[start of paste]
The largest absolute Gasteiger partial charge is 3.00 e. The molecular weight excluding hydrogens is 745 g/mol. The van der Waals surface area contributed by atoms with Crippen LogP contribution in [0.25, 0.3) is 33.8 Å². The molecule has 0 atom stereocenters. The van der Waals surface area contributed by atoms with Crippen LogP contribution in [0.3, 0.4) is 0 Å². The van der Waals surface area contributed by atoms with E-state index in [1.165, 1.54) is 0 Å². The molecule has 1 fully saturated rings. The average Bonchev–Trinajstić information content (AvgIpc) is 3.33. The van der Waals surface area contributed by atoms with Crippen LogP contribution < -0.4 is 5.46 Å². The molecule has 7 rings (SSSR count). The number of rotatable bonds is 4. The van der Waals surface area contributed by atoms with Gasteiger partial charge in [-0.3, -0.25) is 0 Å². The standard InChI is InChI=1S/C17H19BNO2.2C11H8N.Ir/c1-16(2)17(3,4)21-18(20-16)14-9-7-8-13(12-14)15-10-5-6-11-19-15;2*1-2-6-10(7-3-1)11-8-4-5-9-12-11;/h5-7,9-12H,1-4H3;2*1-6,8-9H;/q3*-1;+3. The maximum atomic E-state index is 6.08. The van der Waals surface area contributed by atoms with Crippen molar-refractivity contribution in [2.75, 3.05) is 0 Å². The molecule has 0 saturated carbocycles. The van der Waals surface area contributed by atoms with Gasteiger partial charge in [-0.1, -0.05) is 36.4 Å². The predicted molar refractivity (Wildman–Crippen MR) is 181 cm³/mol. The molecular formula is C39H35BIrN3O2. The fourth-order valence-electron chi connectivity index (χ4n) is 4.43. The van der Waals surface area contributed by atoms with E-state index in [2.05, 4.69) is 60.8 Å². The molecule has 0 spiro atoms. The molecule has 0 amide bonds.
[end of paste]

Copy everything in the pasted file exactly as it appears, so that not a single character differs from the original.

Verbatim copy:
The largest absolute Gasteiger partial charge is 3.00 e. The molecular weight excluding hydrogens is 745 g/mol. The van der Waals surface area contributed by atoms with Crippen LogP contribution in [0.25, 0.3) is 33.8 Å². The molecule has 0 atom stereocenters. The van der Waals surface area contributed by atoms with Crippen LogP contribution in [0.3, 0.4) is 0 Å². The van der Waals surface area contributed by atoms with E-state index in [1.165, 1.54) is 0 Å². The molecule has 1 fully saturated rings. The average Bonchev–Trinajstić information content (AvgIpc) is 3.33. The van der Waals surface area contributed by atoms with Crippen LogP contribution < -0.4 is 5.46 Å². The molecule has 7 rings (SSSR count). The number of rotatable bonds is 4. The van der Waals surface area contributed by atoms with Gasteiger partial charge in [-0.3, -0.25) is 0 Å². The standard InChI is InChI=1S/C17H19BNO2.2C11H8N.Ir/c1-16(2)17(3,4)21-18(20-16)14-9-7-8-13(12-14)15-10-5-6-11-19-15;2*1-2-6-10(7-3-1)11-8-4-5-9-12-11;/h5-7,9-12H,1-4H3;2*1-6,8-9H;/q3*-1;+3. The maximum atomic E-state index is 6.08. The van der Waals surface area contributed by atoms with Crippen molar-refractivity contribution in [2.75, 3.05) is 0 Å². The molecule has 0 saturated carbocycles. The van der Waals surface area contributed by atoms with Gasteiger partial charge in [-0.1, -0.05) is 36.4 Å². The predicted molar refractivity (Wildman–Crippen MR) is 181 cm³/mol. The molecular formula is C39H35BIrN3O2. The fourth-order valence-electron chi connectivity index (χ4n) is 4.43. The van der Waals surface area contributed by atoms with E-state index in [2.05, 4.69) is 60.8 Å². The molecule has 0 spiro atoms. The molecule has 0 amide bonds.